Washington, D.C. – U.S. Senator Tim Johnson (D-SD) has thrown his support behind an effort to stop student loan interest rates from doubling for thousands of South Dakotans. Johnson is a cosponsor of the Student Loan Affordability Act, which would keep the subsidized Stafford student loan interest rates at 3.4 percent. If no action is taken, the rates of new loans will jump to 6.8 percent on July 1, 2012.
“Federal loans enable students to access higher education, regardless of how much money their family has,” said Johnson. “I am opposed to this interest hike because it doesn’t make sense to explode the debt burden on low and moderate income students who rely on these loans.”
Should Congress fail to act, nearly 8 million students nationwide will see their interest rates double. If the scheduled hike is stopped, the average subsidized Stafford loan borrower will save $2,800 over a 10-year repayment term. Those who rely on federal loans to finance their education will save about $5,000 over the life of the loan.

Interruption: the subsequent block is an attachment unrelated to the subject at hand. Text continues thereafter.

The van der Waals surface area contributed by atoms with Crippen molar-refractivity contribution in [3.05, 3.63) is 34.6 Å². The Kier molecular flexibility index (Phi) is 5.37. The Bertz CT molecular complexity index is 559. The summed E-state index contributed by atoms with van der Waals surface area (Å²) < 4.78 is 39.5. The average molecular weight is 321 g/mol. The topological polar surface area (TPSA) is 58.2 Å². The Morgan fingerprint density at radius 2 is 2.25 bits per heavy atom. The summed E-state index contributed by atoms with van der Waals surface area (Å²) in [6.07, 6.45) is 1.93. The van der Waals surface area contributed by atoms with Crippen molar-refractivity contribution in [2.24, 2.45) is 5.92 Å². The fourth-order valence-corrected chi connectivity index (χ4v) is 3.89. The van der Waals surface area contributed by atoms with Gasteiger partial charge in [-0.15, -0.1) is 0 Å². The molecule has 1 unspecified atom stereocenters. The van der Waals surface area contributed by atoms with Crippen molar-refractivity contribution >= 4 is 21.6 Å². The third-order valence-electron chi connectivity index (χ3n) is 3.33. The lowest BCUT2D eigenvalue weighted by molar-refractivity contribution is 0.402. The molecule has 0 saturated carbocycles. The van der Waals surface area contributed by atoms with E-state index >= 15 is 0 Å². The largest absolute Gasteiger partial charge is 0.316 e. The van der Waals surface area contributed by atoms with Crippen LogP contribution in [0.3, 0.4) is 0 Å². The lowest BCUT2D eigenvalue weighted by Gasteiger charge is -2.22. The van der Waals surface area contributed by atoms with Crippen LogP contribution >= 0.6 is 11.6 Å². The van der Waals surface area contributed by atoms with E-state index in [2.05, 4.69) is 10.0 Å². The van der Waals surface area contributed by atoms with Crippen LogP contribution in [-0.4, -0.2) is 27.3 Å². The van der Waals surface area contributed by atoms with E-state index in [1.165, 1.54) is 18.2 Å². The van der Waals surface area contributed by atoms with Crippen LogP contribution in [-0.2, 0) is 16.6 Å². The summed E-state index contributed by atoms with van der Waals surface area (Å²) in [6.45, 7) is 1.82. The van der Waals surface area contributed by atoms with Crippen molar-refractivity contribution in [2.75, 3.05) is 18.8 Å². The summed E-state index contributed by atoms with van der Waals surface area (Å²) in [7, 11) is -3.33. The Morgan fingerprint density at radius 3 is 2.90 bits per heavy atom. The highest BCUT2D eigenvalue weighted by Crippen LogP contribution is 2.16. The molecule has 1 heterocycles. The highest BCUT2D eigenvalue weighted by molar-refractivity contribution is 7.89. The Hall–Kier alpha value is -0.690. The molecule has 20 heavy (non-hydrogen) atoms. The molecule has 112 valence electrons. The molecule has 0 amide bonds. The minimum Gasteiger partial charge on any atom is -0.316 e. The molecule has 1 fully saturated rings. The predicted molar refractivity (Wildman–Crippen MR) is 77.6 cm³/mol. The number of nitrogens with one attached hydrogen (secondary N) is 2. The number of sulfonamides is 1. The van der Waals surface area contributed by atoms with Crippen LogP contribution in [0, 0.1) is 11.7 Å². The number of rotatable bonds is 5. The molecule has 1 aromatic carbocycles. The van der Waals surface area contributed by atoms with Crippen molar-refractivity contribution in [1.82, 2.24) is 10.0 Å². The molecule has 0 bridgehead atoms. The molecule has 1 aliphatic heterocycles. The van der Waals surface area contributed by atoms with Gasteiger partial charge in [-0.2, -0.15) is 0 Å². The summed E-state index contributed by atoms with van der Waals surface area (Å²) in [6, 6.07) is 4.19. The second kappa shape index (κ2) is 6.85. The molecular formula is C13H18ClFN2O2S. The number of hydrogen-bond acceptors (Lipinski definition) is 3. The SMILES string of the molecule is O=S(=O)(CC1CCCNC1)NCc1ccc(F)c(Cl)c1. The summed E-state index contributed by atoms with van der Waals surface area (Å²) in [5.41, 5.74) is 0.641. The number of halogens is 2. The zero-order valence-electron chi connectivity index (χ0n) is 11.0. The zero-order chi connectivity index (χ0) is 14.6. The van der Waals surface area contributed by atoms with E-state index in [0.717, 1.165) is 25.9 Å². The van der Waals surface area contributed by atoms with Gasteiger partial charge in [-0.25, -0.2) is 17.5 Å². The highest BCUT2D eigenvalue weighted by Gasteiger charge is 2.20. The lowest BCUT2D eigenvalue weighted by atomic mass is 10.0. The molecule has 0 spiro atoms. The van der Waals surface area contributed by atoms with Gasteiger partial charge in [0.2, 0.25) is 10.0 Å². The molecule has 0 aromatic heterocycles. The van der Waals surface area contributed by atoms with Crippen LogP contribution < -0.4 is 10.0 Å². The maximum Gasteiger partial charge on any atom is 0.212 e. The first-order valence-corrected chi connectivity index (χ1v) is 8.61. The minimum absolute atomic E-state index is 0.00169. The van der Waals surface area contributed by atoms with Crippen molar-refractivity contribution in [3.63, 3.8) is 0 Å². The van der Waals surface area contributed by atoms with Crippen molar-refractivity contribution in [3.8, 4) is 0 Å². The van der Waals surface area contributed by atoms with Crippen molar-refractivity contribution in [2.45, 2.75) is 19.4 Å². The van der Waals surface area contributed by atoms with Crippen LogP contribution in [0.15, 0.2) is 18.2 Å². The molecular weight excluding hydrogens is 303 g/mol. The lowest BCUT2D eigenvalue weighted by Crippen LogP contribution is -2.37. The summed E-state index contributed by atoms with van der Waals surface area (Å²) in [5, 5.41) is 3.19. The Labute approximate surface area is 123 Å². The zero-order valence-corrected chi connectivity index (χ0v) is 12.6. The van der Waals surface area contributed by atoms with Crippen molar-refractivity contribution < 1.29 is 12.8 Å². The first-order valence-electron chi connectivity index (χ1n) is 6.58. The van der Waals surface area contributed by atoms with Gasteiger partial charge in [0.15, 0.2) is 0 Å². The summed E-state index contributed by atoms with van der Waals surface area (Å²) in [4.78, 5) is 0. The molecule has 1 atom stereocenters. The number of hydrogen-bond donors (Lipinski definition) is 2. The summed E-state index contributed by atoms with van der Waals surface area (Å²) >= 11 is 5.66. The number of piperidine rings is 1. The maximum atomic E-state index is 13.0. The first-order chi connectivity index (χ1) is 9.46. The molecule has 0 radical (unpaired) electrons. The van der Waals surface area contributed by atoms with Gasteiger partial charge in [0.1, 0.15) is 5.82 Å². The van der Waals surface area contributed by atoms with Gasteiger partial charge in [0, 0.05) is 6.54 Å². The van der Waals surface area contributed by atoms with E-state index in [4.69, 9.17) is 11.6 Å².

South Dakota students rely heavily on student loans and many will be negatively impacted by the scheduled interest rate hike. During the 2010-2011 school year, approximately 30,000 undergraduates were recipients of subsidized Stafford loans in South Dakota. For South Dakotans graduating from college, the average student loan debt is $23,171. A recent report by the Project for Student Debt found that South Dakota ranks first in the country for having the largest percentage of students leaving college with debt.
“At a time when too many students are graduating with enormous debt loads, this is not the time to make it more difficult for students to finance their education and manage their debt,” Johnson continued.